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Question about black holes

  1. Jul 28, 2009 #1
    Okay, I am new here and I guess you could say I am a little new to Einsteins theory of relativity, but I am trying so bear with me here.

    Okay, I remember reading somewhere that the size (not mass) of a black hole makes a difference of what happens when your getting sucked in theoretically speaking. If the black hole is a certain size you will get pulled in differently. Can someone please explain this phenomenon to me?

    Thank you!
  2. jcsd
  3. Jul 29, 2009 #2


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    Welcome to PF!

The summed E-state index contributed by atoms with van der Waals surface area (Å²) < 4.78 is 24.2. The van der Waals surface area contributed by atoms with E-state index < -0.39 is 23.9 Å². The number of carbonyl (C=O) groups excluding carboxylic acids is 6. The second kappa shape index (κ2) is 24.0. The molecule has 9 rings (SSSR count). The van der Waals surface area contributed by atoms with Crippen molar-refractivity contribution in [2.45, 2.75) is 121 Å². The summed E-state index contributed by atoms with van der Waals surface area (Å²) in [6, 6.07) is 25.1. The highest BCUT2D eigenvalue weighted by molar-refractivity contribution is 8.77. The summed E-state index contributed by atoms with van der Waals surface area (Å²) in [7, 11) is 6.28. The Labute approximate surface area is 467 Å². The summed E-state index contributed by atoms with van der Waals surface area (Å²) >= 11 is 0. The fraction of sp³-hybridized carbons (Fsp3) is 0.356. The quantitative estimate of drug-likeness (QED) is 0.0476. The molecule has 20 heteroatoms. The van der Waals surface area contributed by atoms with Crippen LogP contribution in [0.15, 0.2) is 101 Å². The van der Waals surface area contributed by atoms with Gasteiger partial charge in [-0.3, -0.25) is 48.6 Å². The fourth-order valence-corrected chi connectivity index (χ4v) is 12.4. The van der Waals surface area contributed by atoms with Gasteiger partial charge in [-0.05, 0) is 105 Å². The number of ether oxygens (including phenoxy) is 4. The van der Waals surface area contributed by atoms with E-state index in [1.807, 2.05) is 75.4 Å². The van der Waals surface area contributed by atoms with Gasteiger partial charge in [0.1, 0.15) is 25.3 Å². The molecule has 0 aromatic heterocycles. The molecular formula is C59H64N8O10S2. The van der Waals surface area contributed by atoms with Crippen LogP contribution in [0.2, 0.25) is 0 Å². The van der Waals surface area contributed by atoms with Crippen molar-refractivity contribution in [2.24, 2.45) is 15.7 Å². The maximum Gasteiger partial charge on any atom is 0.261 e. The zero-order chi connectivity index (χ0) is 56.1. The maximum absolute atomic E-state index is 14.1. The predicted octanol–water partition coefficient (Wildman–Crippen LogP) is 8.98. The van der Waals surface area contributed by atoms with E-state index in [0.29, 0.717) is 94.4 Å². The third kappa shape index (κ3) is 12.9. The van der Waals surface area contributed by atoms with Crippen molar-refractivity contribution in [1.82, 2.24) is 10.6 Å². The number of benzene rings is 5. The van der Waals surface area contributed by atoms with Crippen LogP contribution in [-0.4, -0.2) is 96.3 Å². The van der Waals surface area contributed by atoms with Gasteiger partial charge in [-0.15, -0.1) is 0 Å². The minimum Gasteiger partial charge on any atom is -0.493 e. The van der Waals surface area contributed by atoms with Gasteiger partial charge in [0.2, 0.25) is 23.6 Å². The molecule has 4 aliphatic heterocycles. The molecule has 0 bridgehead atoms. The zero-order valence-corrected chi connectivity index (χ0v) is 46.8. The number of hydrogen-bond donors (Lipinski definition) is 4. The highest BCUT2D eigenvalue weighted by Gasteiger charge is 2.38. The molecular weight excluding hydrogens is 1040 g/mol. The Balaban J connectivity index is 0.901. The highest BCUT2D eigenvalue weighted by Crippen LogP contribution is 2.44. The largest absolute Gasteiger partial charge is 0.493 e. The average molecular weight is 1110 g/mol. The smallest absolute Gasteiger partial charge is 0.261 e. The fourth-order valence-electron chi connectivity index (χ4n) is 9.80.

Hi DARTZ! Welcome to PF! :wink:
    No, size and mass are the same thing: the size of a black hole is uniquely determined by its mass: R = 2Gm/c2. :smile:

    (also, black holes have no "sucky-power": you orbit or crash in the same way that you orbit or crash into an ordinary star or planet)
  4. Jul 29, 2009 #3

    George Jones

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    If you fall into a (non-rotating, uncharged) black hole, your body will get ripped apart by tidal forces, and where this happens depends on the size of the black hole. If the black hole is small enough, this happen outside (the event horizon of) the black hole; If the black hole is large enough, this happens inside (the event horizon of) the black hole.

    As tiny-tim has noted, black hole size and mass are related.
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